Sam Hellman / Scarlet Report

Jon Bateky Earns Major Role at Defensive Tackle for Rutger

PISCATAWAY, N.J. -- Sophomore Jon Bateky is more than a traditional backup at defensive tackle for Rutgers. Scarlet Report takes a deeper look.

When Jon Bateky chose to enroll early at Rutgers out of Poolesville (Md.) High, he did so for a leg up on the competition.

As a 6-foot-3, 220-pound defensive end, Bateky immediately packed on muscle. He shot up to 265 pounds by the fall. With an extra semester on the field, in the classroom and in the playbook, he earned 10 game appearances in 2015 as a utility man on the defensive line.

“(Enrolling early) helped, definitely,” he said. “It helped me get my body prepared — gain 20, 30 pounds before the season started last year. It helped me learn the playbook as well as possible.”

As his sophomore season approaches, Bateky is far ahead of where he was at this point last year.

When head coach Chris Ash and his staff arrived for the spring, Bateky cemented himself at defensive tackle. He fully embraced the permanent move inside when he came back for training camp. Now at 287 pounds, he looks the part of a defensive tackle.

But that barely scratches the surface.

“I’ve honed in on all my techniques because I’m bigger,” Bateky said. “All the little stuff that I didn’t have as a freshman, I feel like I gained as a sophomore.”

Bateky gradually gathered the technical improvements as time progressed. He spent the past spring, summer and month of August as a sponge under defensive line coach Shane Burnham and fifth-year senior Darius Hamilton.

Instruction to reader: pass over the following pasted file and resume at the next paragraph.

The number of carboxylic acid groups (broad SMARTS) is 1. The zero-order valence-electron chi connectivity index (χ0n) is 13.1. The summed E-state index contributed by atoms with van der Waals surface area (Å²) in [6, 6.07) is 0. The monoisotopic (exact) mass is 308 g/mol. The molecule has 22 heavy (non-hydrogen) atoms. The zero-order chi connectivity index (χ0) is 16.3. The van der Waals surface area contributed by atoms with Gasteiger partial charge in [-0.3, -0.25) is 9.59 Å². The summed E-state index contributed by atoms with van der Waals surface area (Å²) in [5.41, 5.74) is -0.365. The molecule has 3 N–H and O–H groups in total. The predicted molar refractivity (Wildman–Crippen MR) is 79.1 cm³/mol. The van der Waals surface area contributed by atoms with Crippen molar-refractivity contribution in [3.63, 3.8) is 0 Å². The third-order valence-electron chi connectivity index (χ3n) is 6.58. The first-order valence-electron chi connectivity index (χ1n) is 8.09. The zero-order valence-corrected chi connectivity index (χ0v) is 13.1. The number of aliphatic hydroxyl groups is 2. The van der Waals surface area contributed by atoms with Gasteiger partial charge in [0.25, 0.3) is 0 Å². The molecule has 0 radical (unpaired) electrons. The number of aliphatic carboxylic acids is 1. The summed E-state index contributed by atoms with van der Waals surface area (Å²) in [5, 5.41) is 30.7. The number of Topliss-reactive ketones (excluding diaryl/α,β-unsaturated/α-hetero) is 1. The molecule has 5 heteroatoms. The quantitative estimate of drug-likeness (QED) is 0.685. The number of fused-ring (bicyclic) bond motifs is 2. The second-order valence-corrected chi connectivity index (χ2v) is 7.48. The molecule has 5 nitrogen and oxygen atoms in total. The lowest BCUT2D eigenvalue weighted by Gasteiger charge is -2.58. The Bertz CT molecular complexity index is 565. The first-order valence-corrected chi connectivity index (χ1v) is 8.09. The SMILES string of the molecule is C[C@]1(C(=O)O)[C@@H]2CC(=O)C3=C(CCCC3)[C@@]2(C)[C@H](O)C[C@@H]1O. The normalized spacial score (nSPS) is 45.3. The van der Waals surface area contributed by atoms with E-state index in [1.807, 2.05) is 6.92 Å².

“Coach (Burnham) really knows what he’s doing,” Bateky said. “A lot of stuff that I didn’t really know how to do in certain situations, he taught me. He’s real precise in what he knows how to do. He has a real answer for everything situation and stuff. That really helps. He helped me on a lot, like my technique.”

Burnham nitpicked the adjustments Bateky could make and challenged the sophomore to play up to his potential at the three technique.

The quiet competitor in Bateky accepted.

“He doesn’t say much — he doesn’t say anything at all — but he shows up and works,” Burnham said of Bateky. “And I don’t expect him to be All-Big Ten or anything like that, but he’s a backup (to) Darius, provides quality reps for us. I’m really comfortable at any time turning around and saying, ‘Hey, Jon, get in there.’ So it just gives me a high level of trust where I can put him in and there won’t be a big drop off between he and my one. All we try to do is build depth here and he gives us really consistent, solid depth at d-tackle.”

As Hamilton works his way back from the same knee injury that sidelined him last year, Bateky can fill the void. Ash said Hamilton would play at least half of the snaps on Saturday in the opener at No. 14 Washington. The other half could fall to Bateky.

Bateky landed on the depth chart earlier in the week as Hamilton’s backup.

Behind a three-time captain in Hamilton, Bateky studies his every move.

“Sometimes (a player) can teach you more than a coach can, just watching what (Hamilton) does and stuff,” Bateky said. “I can learn how he steps, how he uses his hands and stuff. So almost to have such a great player like him in front of me is a good resource to use.”

Hamilton credits the attitude of the younger members on the defensive line earlier in camp.

“It’s not so much as me grooming them as them just coming out everyday wanting to get better — wanting to compete, wanting to compete,” said Hamilton, who singled out Bateky and backup nose tackle Kevin Wilkins on the interior of the line. “I think that’s the best part about our room is how competitive we are — not against the offense but with each other.”

It might be time before Bateky can become the defensive tackle Hamilton grew to be over the years. As Burnham said, All-Big Ten is not the expectation for the true sophomore.

But when it comes to competition in the conference, a battle-tested Bateky is ready for what lies ahead this season.

“I feel pretty comfortable,” Bateky said. “There’s some good games, some bad games. I learn from those and I feel just way more comfortable. I know what it takes to play in the Big Ten and now I feel like I can play in the Big Ten. I feel more comfortable with what I can do.”

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